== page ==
(CNN) - The world is at a heightened risk for a deadly global pandemic that could kill up to 80 million people, according to a new report published on Wednesday by the World Health Organization’s Global Preparedness Monitoring Board.
The report said in a worst-case-scenario situation, such a pandemic could kill between 50 to 80 million people, destabilize nations and disrupt the global economy.
The researchers studied outbreaks of disease across the globe, such as Zika and Ebola, between 2011 and 2018.
“Epidemic-prone diseases such as influenza, severe acute respiratory syndrome (SARS), Middle East respiratory syndrome (MERS), Ebola, Zika, plague, yellow fever and others, are harbingers of a new era of high-impact, potentially fast-spreading outbreaks that are more frequently detected and increasingly difficult to manage,” the report stated.
Experts found several factors that could exacerbate the spread of a pandemic - including increased globalization that would allow the disease to travel at a much higher rate.
And such a thing could happen very quickly.
“The 1918 global influenza pandemic sickened one-third of the world population and killed as many as 50 million people - 2.8% of the total population. If a similar contagion occurred today with a population four times larger and travel times anywhere in the world less than 36 hours, 50-80 million people could perish,” the report said.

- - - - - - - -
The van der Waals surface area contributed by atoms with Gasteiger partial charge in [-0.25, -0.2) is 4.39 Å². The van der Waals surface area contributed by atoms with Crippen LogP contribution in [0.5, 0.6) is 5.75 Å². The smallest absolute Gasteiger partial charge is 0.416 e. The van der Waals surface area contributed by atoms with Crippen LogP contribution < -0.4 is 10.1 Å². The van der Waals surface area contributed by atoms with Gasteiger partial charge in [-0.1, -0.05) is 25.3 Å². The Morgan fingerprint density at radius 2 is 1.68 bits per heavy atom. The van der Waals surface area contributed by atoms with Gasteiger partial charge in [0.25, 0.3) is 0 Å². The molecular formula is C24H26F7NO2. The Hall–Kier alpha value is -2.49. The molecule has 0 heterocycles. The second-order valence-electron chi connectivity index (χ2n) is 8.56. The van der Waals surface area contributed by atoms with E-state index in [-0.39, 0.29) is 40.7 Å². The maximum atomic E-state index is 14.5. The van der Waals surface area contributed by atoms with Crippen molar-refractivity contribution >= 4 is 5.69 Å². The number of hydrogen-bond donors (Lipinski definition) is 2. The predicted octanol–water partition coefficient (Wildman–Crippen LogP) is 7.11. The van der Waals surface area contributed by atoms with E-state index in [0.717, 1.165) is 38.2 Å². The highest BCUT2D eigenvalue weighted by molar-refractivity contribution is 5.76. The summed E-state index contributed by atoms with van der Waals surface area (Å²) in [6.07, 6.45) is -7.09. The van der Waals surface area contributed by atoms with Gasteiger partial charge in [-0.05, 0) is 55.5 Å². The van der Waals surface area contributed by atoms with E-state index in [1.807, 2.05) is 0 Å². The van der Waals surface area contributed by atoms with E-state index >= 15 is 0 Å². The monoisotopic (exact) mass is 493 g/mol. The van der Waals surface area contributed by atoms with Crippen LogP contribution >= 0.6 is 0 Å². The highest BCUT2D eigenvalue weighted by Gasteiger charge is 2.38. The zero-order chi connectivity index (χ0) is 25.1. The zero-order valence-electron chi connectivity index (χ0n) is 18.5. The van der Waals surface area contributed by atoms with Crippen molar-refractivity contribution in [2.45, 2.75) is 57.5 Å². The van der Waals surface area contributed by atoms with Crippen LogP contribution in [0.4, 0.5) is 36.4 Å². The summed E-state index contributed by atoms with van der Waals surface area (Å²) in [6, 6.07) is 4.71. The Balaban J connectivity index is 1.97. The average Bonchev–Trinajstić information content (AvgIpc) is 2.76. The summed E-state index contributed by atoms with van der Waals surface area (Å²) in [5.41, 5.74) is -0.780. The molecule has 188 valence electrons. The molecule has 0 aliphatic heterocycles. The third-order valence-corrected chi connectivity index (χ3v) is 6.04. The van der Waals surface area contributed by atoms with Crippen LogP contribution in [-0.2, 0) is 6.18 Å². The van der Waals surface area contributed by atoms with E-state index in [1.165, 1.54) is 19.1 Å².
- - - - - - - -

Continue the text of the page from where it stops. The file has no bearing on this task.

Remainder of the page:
It also said online misinformation and growing distrust in institutions could be an obstacle for health workers fighting disease.
Preparedness is key, the report’s authors state.
Recommendations include committing and investing in preparedness, conducting exercises, engaging many different sectors of society to build trust, making sure resources in place to quickly develop and distribute counter-measures and making sure even the poorest nations have adequate funding to build up their own health systems.
"For too long, we have allowed a cycle of panic and neglect when it comes to pandemics: we ramp up efforts when there is a serious threat, then quickly forget about them when the threat subsides. It is well past time to act,” the report’s authors said.